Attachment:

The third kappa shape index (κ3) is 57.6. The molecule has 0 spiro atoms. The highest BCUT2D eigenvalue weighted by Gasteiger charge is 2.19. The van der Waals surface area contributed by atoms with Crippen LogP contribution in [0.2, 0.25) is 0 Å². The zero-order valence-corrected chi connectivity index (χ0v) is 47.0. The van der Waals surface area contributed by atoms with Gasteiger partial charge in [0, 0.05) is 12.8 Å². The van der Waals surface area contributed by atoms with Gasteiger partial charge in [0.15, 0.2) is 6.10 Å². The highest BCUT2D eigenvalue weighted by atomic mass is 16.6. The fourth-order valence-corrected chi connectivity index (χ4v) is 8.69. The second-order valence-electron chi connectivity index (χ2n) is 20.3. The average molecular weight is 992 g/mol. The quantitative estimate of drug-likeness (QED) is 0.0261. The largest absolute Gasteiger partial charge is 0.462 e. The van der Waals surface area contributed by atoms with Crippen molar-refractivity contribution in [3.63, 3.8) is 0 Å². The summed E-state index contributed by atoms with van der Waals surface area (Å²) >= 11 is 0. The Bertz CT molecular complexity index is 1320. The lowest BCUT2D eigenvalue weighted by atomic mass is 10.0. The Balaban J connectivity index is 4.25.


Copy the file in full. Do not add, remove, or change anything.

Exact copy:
The third kappa shape index (κ3) is 57.6. The molecule has 0 spiro atoms. The highest BCUT2D eigenvalue weighted by Gasteiger charge is 2.19. The van der Waals surface area contributed by atoms with Crippen LogP contribution in [0.2, 0.25) is 0 Å². The zero-order valence-corrected chi connectivity index (χ0v) is 47.0. The van der Waals surface area contributed by atoms with Gasteiger partial charge in [0, 0.05) is 12.8 Å². The van der Waals surface area contributed by atoms with Gasteiger partial charge in [0.15, 0.2) is 6.10 Å². The highest BCUT2D eigenvalue weighted by atomic mass is 16.6. The fourth-order valence-corrected chi connectivity index (χ4v) is 8.69. The second-order valence-electron chi connectivity index (χ2n) is 20.3. The average molecular weight is 992 g/mol. The quantitative estimate of drug-likeness (QED) is 0.0261. The largest absolute Gasteiger partial charge is 0.462 e. The van der Waals surface area contributed by atoms with Crippen molar-refractivity contribution in [3.63, 3.8) is 0 Å². The summed E-state index contributed by atoms with van der Waals surface area (Å²) >= 11 is 0. The Bertz CT molecular complexity index is 1320. The lowest BCUT2D eigenvalue weighted by atomic mass is 10.0. The Balaban J connectivity index is 4.25.